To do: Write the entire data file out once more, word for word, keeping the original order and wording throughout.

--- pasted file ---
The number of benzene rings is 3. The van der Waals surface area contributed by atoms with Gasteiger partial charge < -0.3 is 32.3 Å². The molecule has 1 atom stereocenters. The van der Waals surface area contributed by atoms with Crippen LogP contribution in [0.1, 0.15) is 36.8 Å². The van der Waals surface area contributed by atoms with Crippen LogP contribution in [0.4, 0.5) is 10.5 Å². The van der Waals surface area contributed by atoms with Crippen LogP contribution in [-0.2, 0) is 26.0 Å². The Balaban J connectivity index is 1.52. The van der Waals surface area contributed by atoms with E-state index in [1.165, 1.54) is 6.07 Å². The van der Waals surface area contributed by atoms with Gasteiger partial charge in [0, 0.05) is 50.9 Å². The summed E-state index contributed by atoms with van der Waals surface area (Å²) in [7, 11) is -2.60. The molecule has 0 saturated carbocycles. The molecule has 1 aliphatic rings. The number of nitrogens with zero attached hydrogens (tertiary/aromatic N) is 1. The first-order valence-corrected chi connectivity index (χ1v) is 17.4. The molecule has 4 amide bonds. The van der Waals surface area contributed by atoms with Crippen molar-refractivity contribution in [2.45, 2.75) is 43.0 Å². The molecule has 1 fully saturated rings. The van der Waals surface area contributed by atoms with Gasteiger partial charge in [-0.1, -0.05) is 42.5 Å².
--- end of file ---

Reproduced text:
The number of benzene rings is 3. The van der Waals surface area contributed by atoms with Gasteiger partial charge < -0.3 is 32.3 Å². The molecule has 1 atom stereocenters. The van der Waals surface area contributed by atoms with Crippen LogP contribution in [0.1, 0.15) is 36.8 Å². The van der Waals surface area contributed by atoms with Crippen LogP contribution in [0.4, 0.5) is 10.5 Å². The van der Waals surface area contributed by atoms with Crippen LogP contribution in [-0.2, 0) is 26.0 Å². The Balaban J connectivity index is 1.52. The van der Waals surface area contributed by atoms with E-state index in [1.165, 1.54) is 6.07 Å². The van der Waals surface area contributed by atoms with Gasteiger partial charge in [0, 0.05) is 50.9 Å². The summed E-state index contributed by atoms with van der Waals surface area (Å²) in [7, 11) is -2.60. The molecule has 0 saturated carbocycles. The molecule has 1 aliphatic rings. The number of nitrogens with zero attached hydrogens (tertiary/aromatic N) is 1. The first-order valence-corrected chi connectivity index (χ1v) is 17.4. The molecule has 4 amide bonds. The van der Waals surface area contributed by atoms with Crippen molar-refractivity contribution in [2.45, 2.75) is 43.0 Å². The molecule has 1 fully saturated rings. The van der Waals surface area contributed by atoms with Gasteiger partial charge in [-0.1, -0.05) is 42.5 Å².